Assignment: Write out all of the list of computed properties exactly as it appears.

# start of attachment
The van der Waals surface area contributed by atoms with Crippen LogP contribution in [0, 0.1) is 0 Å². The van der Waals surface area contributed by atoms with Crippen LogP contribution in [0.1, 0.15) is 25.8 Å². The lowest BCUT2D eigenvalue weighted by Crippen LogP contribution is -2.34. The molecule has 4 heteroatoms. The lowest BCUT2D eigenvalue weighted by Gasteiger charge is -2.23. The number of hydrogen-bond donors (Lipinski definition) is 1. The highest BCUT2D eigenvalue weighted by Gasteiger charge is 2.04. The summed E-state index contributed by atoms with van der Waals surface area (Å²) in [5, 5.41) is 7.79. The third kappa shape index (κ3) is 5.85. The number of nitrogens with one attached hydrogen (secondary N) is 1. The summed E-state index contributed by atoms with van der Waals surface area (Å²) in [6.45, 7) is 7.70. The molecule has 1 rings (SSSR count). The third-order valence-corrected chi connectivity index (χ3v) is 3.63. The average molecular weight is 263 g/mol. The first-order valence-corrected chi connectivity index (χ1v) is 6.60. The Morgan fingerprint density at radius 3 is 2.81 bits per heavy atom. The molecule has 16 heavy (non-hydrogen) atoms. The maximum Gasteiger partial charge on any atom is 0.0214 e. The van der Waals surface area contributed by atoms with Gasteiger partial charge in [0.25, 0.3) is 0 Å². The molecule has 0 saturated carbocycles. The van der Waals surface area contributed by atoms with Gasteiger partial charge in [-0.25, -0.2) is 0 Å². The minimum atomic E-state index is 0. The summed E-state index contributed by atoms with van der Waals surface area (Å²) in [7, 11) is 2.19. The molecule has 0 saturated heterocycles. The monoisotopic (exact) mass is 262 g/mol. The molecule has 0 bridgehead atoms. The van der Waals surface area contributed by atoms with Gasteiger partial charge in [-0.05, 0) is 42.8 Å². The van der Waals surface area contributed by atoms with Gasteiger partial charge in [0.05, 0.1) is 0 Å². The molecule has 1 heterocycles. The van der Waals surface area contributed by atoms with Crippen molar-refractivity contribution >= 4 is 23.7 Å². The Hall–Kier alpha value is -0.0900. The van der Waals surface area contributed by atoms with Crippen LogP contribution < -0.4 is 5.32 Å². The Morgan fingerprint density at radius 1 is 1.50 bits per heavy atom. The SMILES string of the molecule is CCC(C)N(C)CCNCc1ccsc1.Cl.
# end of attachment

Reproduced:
The van der Waals surface area contributed by atoms with Crippen LogP contribution in [0, 0.1) is 0 Å². The van der Waals surface area contributed by atoms with Crippen LogP contribution in [0.1, 0.15) is 25.8 Å². The lowest BCUT2D eigenvalue weighted by Crippen LogP contribution is -2.34. The molecule has 4 heteroatoms. The lowest BCUT2D eigenvalue weighted by Gasteiger charge is -2.23. The number of hydrogen-bond donors (Lipinski definition) is 1. The highest BCUT2D eigenvalue weighted by Gasteiger charge is 2.04. The summed E-state index contributed by atoms with van der Waals surface area (Å²) in [5, 5.41) is 7.79. The third kappa shape index (κ3) is 5.85. The number of nitrogens with one attached hydrogen (secondary N) is 1. The summed E-state index contributed by atoms with van der Waals surface area (Å²) in [6.45, 7) is 7.70. The molecule has 1 rings (SSSR count). The third-order valence-corrected chi connectivity index (χ3v) is 3.63. The average molecular weight is 263 g/mol. The first-order valence-corrected chi connectivity index (χ1v) is 6.60. The Morgan fingerprint density at radius 3 is 2.81 bits per heavy atom. The molecule has 16 heavy (non-hydrogen) atoms. The maximum Gasteiger partial charge on any atom is 0.0214 e. The van der Waals surface area contributed by atoms with Gasteiger partial charge in [0.25, 0.3) is 0 Å². The molecule has 0 saturated carbocycles. The van der Waals surface area contributed by atoms with Gasteiger partial charge in [-0.25, -0.2) is 0 Å². The minimum atomic E-state index is 0. The summed E-state index contributed by atoms with van der Waals surface area (Å²) in [7, 11) is 2.19. The molecule has 0 saturated heterocycles. The monoisotopic (exact) mass is 262 g/mol. The molecule has 0 bridgehead atoms. The van der Waals surface area contributed by atoms with Gasteiger partial charge in [-0.05, 0) is 42.8 Å². The van der Waals surface area contributed by atoms with Gasteiger partial charge in [0.05, 0.1) is 0 Å². The molecule has 1 heterocycles. The van der Waals surface area contributed by atoms with Crippen molar-refractivity contribution >= 4 is 23.7 Å². The Hall–Kier alpha value is -0.0900. The van der Waals surface area contributed by atoms with Crippen LogP contribution < -0.4 is 5.32 Å². The Morgan fingerprint density at radius 1 is 1.50 bits per heavy atom. The SMILES string of the molecule is CCC(C)N(C)CCNCc1ccsc1.Cl.